For the more in-depth writer, the Premium version is well worth the money. The ability to set goals for each project of your writing is a fantastic feature.

As a writer, Grammarly has set me free while writing my first drafts. The old habit of editing while I go, always slowing me down instead of focusing the story, has been resolved. Now, I write without worry, knowing that Grammarly will catch the grammar, spelling, punctuation, and even wordiness in my long sentences.

Try the free version you have nothing to lose. For me, Grammarly Premium is worth it.

HASHTAG IT! Twitter for Writers


HASHTAG IT! Twitter for Writers
Natalie Bright
Hello Writers; I Hope this finds you safe. Have you thought about turning to Twitter for submission opportunities, publishing news, and inspiration? You can follow specific hashtags (#) which interest you. Hashtags are a way of setting categories for your social media content.
#IndieAuthorChat
As part of a drive to connect more group members, The Alliance of Independent Authors will be stepping up their Twitter Chat.
#MSWL
Manuscript wish list hashtags is used by agents and editors who are looking for specific elements for story submissions. You can reply with your pitch and if they are interested, they will send you a Direct Message (DM).
Generate interest by creating and using your own hashtags based on your blog name, book title, or author pen name, for example.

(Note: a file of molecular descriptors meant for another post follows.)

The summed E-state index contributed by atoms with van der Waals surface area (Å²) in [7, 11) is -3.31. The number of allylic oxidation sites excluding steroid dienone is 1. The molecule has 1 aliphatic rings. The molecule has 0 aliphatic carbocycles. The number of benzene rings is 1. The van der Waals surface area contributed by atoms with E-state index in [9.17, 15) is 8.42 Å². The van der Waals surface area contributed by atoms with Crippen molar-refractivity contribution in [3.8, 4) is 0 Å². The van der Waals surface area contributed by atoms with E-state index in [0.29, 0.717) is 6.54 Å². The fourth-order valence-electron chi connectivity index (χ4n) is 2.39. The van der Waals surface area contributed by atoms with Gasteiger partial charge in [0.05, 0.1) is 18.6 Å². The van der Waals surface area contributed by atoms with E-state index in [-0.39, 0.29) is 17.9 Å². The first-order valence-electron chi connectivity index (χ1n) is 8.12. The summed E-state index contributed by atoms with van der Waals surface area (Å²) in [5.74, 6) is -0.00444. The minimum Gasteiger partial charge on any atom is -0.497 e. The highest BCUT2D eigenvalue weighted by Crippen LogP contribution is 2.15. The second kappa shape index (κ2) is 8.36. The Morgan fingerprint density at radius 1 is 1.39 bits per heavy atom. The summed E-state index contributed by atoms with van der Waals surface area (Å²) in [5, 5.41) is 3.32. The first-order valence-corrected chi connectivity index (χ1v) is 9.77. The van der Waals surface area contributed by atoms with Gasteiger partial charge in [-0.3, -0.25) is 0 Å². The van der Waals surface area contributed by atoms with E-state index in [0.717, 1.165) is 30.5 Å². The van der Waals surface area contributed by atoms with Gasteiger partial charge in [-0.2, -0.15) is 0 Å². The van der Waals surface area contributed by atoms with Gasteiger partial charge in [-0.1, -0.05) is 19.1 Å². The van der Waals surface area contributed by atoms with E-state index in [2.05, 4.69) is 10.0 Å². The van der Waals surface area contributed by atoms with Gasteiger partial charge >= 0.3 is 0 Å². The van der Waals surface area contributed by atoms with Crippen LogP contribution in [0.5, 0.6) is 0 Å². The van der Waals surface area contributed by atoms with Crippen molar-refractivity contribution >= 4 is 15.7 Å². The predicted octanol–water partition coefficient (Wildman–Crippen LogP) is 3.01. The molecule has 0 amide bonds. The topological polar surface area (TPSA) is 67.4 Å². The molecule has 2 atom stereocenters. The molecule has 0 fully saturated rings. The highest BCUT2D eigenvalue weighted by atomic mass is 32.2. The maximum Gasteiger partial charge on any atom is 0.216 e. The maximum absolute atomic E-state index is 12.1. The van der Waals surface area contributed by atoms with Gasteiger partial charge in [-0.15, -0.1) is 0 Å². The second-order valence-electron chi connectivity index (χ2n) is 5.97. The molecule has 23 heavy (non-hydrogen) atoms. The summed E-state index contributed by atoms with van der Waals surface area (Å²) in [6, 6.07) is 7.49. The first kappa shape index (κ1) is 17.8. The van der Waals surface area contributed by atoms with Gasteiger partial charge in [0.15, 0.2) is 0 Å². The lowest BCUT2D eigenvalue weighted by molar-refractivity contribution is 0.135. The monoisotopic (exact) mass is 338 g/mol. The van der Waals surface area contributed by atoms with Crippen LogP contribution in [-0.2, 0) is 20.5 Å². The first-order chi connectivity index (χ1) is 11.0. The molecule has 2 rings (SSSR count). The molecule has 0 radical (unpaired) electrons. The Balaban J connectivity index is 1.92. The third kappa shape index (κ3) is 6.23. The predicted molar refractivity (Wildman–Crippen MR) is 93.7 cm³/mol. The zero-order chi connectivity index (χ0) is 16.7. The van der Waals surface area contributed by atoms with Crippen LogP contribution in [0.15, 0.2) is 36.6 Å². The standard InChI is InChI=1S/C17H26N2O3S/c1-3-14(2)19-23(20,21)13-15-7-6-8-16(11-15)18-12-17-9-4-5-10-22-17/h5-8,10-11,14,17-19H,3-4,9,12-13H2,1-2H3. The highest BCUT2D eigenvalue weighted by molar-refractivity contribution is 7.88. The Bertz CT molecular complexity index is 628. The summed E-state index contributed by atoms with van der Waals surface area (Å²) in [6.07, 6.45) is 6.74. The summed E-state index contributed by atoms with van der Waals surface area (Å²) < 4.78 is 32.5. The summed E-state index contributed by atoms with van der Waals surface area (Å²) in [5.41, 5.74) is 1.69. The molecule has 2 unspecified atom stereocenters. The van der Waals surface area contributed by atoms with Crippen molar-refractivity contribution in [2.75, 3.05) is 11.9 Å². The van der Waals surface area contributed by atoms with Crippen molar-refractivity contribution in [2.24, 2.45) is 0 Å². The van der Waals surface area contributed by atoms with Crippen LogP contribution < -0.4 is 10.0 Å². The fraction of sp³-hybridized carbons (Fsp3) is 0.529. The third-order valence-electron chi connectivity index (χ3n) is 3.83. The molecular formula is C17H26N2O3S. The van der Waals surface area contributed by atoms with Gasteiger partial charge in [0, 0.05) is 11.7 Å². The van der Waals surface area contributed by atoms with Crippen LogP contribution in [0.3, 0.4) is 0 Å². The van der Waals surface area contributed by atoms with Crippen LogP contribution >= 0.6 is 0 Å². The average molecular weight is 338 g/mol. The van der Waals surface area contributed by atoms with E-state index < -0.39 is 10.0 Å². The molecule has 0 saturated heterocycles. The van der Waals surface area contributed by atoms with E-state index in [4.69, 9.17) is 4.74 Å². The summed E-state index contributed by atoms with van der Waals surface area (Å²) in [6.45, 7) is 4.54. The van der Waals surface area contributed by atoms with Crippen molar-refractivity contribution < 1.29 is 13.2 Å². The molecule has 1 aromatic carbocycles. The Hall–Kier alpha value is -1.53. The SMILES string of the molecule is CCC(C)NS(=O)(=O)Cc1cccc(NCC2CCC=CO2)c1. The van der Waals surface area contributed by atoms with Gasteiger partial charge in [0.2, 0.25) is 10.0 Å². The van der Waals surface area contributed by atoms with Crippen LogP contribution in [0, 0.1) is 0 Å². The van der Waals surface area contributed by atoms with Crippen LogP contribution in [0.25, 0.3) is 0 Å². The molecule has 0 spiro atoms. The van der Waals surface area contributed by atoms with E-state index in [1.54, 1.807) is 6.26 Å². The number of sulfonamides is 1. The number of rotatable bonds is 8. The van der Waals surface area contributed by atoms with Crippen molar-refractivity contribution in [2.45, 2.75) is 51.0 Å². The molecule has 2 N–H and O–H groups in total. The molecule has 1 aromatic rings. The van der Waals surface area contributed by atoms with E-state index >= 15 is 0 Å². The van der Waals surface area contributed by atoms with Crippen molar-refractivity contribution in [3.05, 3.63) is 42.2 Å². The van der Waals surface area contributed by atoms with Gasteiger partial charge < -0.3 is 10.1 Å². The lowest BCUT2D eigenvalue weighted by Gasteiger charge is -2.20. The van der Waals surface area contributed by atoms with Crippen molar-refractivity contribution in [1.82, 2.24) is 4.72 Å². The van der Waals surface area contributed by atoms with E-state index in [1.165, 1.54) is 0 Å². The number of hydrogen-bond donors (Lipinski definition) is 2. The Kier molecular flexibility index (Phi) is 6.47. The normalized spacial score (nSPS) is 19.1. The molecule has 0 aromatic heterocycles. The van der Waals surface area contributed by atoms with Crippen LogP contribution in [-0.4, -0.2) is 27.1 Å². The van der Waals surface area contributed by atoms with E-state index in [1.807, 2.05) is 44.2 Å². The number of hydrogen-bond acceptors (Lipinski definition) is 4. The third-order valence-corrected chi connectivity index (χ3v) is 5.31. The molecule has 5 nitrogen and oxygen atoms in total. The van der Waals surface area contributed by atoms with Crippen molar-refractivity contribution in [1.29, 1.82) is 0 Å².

#nataliebright
#prairiepurview and #wordsmithsix are my two blogs. Thanks for the follow!
Connect with writers and fans of your genre. Search hashtags by Genre:
#SciFI
#AmericanWest
#Fantasy
#Romance
#Horror
#UrbanFantasy
Follow hashtags by writing process and connect with other writers.
#AmEditing
#AmWriting
#WriterChat
#WriteGoal
#ePubChat
#WritingPrompt
#WritersLifeChat
#5amwritersclub
#WritingCommunity
#ACFW (American Christian Fiction Writers)
#SCBWI (Society of Children’s Books Writers and Illustrators)
#BookMarketingChat
#KDP (Kindle Direct Publishing)
More importantly, connect with your readers!
#MustRead
#FollowFriday (suggesting new people to follow; promote your author friends)
#Novelines (to quote your own work)
#FreeBook
#FridayReads
#TeaserTues
#Bookish
#Shelfie
#ReadMore
Yes, Twitter has a well-deserved reputation for political rants, but it is what you make it. Focus on what guides your passion for writing and you’ll find others who feel the same and who love a good story as much as you do.
Hoping this #selfisolation period is proving to be productive, and thanks for following WordsmithSix!

DANCES WITH WOLVES -Book Review


DANCES WITH WOLVES

Book Review – Natalie Bright